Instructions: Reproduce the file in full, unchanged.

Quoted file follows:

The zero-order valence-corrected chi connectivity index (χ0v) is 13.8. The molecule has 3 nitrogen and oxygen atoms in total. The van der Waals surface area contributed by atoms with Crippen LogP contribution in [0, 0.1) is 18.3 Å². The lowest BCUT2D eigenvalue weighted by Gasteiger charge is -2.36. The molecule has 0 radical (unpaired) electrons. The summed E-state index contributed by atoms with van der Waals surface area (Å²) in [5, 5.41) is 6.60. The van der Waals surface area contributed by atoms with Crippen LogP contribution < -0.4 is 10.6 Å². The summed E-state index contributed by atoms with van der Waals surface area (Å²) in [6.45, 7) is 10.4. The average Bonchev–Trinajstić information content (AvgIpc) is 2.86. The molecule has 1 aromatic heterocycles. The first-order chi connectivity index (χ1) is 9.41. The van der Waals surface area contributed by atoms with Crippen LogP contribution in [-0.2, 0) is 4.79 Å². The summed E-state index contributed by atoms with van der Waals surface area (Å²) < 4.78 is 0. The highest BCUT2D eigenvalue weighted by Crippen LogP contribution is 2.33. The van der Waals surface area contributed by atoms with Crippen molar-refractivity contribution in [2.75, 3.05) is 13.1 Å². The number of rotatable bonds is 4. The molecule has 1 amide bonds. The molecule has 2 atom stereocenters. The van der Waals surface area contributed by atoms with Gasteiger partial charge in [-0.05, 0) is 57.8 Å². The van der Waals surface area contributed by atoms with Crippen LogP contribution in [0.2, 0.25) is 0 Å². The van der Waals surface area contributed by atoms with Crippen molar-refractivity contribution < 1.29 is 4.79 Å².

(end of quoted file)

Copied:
The zero-order valence-corrected chi connectivity index (χ0v) is 13.8. The molecule has 3 nitrogen and oxygen atoms in total. The van der Waals surface area contributed by atoms with Crippen LogP contribution in [0, 0.1) is 18.3 Å². The lowest BCUT2D eigenvalue weighted by Gasteiger charge is -2.36. The molecule has 0 radical (unpaired) electrons. The summed E-state index contributed by atoms with van der Waals surface area (Å²) in [5, 5.41) is 6.60. The van der Waals surface area contributed by atoms with Crippen LogP contribution < -0.4 is 10.6 Å². The summed E-state index contributed by atoms with van der Waals surface area (Å²) in [6.45, 7) is 10.4. The average Bonchev–Trinajstić information content (AvgIpc) is 2.86. The molecule has 1 aromatic heterocycles. The first-order chi connectivity index (χ1) is 9.41. The van der Waals surface area contributed by atoms with Crippen LogP contribution in [-0.2, 0) is 4.79 Å². The summed E-state index contributed by atoms with van der Waals surface area (Å²) < 4.78 is 0. The highest BCUT2D eigenvalue weighted by Crippen LogP contribution is 2.33. The van der Waals surface area contributed by atoms with Crippen molar-refractivity contribution in [2.75, 3.05) is 13.1 Å². The number of rotatable bonds is 4. The molecule has 1 amide bonds. The molecule has 2 atom stereocenters. The van der Waals surface area contributed by atoms with Gasteiger partial charge in [-0.05, 0) is 57.8 Å². The van der Waals surface area contributed by atoms with Crippen LogP contribution in [0.2, 0.25) is 0 Å². The van der Waals surface area contributed by atoms with Crippen molar-refractivity contribution < 1.29 is 4.79 Å².